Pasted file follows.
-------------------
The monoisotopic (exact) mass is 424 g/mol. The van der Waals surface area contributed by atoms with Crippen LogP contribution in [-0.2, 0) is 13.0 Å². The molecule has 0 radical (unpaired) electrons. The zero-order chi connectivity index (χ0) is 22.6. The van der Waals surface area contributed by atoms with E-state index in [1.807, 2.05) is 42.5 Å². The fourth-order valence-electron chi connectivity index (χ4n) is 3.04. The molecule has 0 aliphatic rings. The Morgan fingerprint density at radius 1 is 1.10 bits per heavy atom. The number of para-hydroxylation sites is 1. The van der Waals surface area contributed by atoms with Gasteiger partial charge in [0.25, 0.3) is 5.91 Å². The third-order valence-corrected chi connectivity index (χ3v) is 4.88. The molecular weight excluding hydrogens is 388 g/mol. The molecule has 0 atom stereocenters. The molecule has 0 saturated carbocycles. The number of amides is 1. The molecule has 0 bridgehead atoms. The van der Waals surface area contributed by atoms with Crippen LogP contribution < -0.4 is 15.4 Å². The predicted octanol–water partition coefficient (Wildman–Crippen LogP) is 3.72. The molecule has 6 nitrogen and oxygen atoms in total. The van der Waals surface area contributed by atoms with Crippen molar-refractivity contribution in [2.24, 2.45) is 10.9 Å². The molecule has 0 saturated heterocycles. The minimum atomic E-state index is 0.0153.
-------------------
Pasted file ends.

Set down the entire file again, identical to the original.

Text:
The monoisotopic (exact) mass is 424 g/mol. The van der Waals surface area contributed by atoms with Crippen LogP contribution in [-0.2, 0) is 13.0 Å². The molecule has 0 radical (unpaired) electrons. The zero-order chi connectivity index (χ0) is 22.6. The van der Waals surface area contributed by atoms with E-state index in [1.807, 2.05) is 42.5 Å². The fourth-order valence-electron chi connectivity index (χ4n) is 3.04. The molecule has 0 aliphatic rings. The Morgan fingerprint density at radius 1 is 1.10 bits per heavy atom. The number of para-hydroxylation sites is 1. The van der Waals surface area contributed by atoms with Gasteiger partial charge in [0.25, 0.3) is 5.91 Å². The third-order valence-corrected chi connectivity index (χ3v) is 4.88. The molecular weight excluding hydrogens is 388 g/mol. The molecule has 0 atom stereocenters. The molecule has 0 saturated carbocycles. The number of amides is 1. The molecule has 0 bridgehead atoms. The van der Waals surface area contributed by atoms with Crippen LogP contribution < -0.4 is 15.4 Å². The predicted octanol–water partition coefficient (Wildman–Crippen LogP) is 3.72. The molecule has 6 nitrogen and oxygen atoms in total. The van der Waals surface area contributed by atoms with Crippen molar-refractivity contribution in [2.24, 2.45) is 10.9 Å². The molecule has 0 saturated heterocycles. The minimum atomic E-state index is 0.0153.